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I have been sporadically building a particular world, mainly by developing its cultures with events (often paralleling Earth history) and individuals, rather than shaping the cultures beforehand. One problem I have come across is that my map's scale might be rather odd, partially as I am unsure of how to create cities by size. What is a good reference point for the size of villages, towns, or cities?

p.s. An intro on city construction through size planning would be helpful.

I am looking in particular for a 20th century equivalent and am interested in size both in terms of area and population, although references for other times are relevant.

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    $\begingroup$ See, by adding that simple data you've invalidated the top answer, because it's all about historical data. That's why it's needed from the start. $\endgroup$ – Styphon Sep 19 '14 at 6:20
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Over time those have changed significantly. For example London was the biggest city in Britain by the second century or so; it had around 10k residents in the 11th century and in the 1600s had around 350k. So you'll at least have to figure out your sort of target equivalent timeframe. Britain has often had a much smaller population for area than nicer climes/better growing land - for example France.1

Historical data on that kind of thing is fairly sketchy for the most part. Without a lot of hard research you'll probably have to make a lot of guesses. I would suggest a couple of sites to start you off:

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    $\begingroup$ The op has updated his question to specify he's interested in modern day sizes. Can you update your answer to reflect this? $\endgroup$ – Styphon Sep 19 '14 at 6:21
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The rank-size distribution might be worth looking into. The basic principle is that a city's population size rank is roughly the divisor of the largest city's population. So the 2nd largest city is generally half the size of the largest, the third largest is a third of the size, etc.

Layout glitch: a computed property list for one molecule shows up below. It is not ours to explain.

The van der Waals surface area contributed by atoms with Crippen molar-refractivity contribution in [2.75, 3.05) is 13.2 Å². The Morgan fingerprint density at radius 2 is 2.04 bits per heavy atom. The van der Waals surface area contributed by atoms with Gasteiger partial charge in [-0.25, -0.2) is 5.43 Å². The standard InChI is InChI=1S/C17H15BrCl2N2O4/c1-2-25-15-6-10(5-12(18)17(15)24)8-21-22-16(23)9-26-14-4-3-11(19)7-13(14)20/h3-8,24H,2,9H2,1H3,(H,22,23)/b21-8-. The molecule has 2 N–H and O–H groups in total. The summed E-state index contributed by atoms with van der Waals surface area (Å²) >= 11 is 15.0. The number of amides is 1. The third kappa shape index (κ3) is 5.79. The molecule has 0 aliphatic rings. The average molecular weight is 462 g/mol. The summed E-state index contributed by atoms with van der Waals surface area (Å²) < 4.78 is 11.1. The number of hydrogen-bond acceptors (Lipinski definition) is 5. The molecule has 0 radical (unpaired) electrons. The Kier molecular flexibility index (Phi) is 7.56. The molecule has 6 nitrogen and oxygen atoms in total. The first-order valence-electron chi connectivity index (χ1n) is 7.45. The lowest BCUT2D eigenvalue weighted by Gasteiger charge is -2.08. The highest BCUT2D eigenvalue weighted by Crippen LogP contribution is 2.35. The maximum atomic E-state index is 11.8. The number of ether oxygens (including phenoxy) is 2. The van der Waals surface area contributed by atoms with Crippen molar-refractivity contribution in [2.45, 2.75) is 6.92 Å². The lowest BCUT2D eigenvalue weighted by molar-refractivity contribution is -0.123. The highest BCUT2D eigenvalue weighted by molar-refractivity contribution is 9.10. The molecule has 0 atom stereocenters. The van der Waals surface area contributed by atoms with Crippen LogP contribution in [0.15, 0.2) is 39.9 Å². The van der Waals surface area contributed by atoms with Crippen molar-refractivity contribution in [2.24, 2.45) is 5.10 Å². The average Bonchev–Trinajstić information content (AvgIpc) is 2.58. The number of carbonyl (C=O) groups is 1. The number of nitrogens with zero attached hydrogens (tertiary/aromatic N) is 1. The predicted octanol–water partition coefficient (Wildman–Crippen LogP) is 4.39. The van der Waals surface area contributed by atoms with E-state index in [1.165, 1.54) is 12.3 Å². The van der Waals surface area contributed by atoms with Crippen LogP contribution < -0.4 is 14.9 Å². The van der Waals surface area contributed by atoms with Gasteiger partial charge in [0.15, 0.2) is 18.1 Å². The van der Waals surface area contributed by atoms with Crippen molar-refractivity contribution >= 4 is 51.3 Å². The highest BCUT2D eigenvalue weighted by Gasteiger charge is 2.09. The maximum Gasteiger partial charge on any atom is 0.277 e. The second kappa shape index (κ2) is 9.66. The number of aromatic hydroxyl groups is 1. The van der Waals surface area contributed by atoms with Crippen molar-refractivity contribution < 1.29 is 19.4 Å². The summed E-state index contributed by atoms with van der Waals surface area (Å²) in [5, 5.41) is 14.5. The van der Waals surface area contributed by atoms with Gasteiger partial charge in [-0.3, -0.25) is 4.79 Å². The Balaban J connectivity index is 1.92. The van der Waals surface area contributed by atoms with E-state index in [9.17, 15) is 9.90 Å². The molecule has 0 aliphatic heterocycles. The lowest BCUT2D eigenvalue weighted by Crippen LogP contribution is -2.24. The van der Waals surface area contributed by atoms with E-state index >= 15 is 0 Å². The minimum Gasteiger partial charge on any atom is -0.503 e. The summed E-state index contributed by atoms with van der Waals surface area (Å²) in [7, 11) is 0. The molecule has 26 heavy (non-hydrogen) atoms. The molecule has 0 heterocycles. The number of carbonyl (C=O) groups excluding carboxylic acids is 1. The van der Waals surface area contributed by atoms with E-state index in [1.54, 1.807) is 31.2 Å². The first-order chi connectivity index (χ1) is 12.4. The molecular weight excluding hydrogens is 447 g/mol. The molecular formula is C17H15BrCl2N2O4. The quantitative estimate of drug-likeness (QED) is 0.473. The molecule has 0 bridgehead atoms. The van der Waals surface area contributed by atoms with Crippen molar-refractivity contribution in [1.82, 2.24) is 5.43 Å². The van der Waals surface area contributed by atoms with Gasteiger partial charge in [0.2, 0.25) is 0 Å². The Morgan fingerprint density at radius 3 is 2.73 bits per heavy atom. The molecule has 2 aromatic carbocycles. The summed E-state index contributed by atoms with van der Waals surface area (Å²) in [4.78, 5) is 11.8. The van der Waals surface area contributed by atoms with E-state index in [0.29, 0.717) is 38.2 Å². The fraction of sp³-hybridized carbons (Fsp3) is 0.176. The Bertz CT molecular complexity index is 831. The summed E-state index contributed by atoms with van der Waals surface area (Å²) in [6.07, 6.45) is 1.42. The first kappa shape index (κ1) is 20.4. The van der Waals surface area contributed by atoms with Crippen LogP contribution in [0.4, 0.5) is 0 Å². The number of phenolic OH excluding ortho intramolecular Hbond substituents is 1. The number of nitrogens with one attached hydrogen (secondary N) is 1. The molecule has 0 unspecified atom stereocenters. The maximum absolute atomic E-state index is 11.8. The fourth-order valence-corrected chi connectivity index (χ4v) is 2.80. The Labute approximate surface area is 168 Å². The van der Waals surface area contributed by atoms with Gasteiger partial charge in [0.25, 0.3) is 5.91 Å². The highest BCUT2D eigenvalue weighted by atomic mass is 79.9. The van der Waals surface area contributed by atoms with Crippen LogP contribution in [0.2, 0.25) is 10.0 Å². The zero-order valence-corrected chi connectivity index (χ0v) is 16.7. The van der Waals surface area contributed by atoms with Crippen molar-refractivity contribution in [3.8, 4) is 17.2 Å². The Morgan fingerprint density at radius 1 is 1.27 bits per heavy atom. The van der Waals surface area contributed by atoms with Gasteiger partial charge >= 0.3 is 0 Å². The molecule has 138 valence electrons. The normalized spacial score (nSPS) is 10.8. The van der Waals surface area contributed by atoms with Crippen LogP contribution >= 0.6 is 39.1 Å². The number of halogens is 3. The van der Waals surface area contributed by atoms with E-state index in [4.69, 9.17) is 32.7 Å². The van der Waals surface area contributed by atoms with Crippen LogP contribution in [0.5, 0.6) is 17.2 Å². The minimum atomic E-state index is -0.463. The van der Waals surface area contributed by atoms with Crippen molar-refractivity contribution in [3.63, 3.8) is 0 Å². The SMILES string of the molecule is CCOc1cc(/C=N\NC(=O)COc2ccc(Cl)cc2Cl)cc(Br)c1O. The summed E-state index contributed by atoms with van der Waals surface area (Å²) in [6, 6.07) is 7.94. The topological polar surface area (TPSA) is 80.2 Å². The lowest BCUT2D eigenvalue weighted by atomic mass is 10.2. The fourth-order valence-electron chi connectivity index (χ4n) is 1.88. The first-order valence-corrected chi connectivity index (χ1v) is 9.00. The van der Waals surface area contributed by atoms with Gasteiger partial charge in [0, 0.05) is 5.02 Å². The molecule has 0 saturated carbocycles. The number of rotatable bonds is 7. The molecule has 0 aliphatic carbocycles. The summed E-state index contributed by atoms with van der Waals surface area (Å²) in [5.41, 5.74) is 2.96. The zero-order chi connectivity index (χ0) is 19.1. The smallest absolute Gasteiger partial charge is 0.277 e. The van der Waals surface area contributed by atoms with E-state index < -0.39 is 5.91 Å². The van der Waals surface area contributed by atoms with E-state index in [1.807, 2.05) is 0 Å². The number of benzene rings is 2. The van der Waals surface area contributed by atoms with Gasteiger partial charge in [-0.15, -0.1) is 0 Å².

But an often overlooked factor is the history of industrialization. The rank-size distribution is something like an equilibrium that takes time to manifest. Industrialization can be one of the most drastic social changes a society will face and in general, the later you are to the party, the faster you will industrialize. England took a century, France and Germany took 50 years, Kenya took a decade or less. (these times are probably wrong, but you get the idea) Industrialization is generally focused on a particular geographic area. A good port, a good source of coal or iron ore, something makes a particular place a good place to invest. And investment breeds investment. This leads to a particular city becoming far more attractive than others and can lead to urban primacy where the population of one city vastly surpasses any others.

Today, this is common in South America, Africa and southeast Asia because of the rapid pace of industrialization. Primate cities generally have a hard time providing services to so many people and can probably be assumed to be worse places to live. However, it should be noted that these cities often have so many people because they have much more opportunity than surrounding cities. Locally, they are attractive places, but compared to other cities of their size, they're generally worse off. Rank-size distributions are generally indicative of a stable, long-term economic situation and primate cities are often indications of fairly recent upheaval.

As far as how big that largest city is, that should have something to do with communication and transportation technology. For example, Venice today literally cannot grow because there can be no trucks and all deliveries to keep stores stocked are done so by foot. Of course, there's other demographic issues to Venice, but the transportation system is a hard limit on that city's growth. Better transportation and communication enables bigger cities, both in population and footprint. Might be worth keeping in mind density is a controlled factor that a state can regulate. Crowding is a psychological construct that can result from poorly managed density.

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It sounds like you're talking about size on a map, not population. I'd recommend digging up some historical maps of cities from a time period analogous to your social and technological level. You can find them all over the place. Grab a reference city or two, and see how much they spread out. (In ancient and medieval cities, this was often constrained by how big the city walls were.)

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  • $\begingroup$ I think that both your answer and @NickWilde's approach different facets of the same question. Both of you present useful information. $\endgroup$ – NoahM Sep 18 '14 at 19:08

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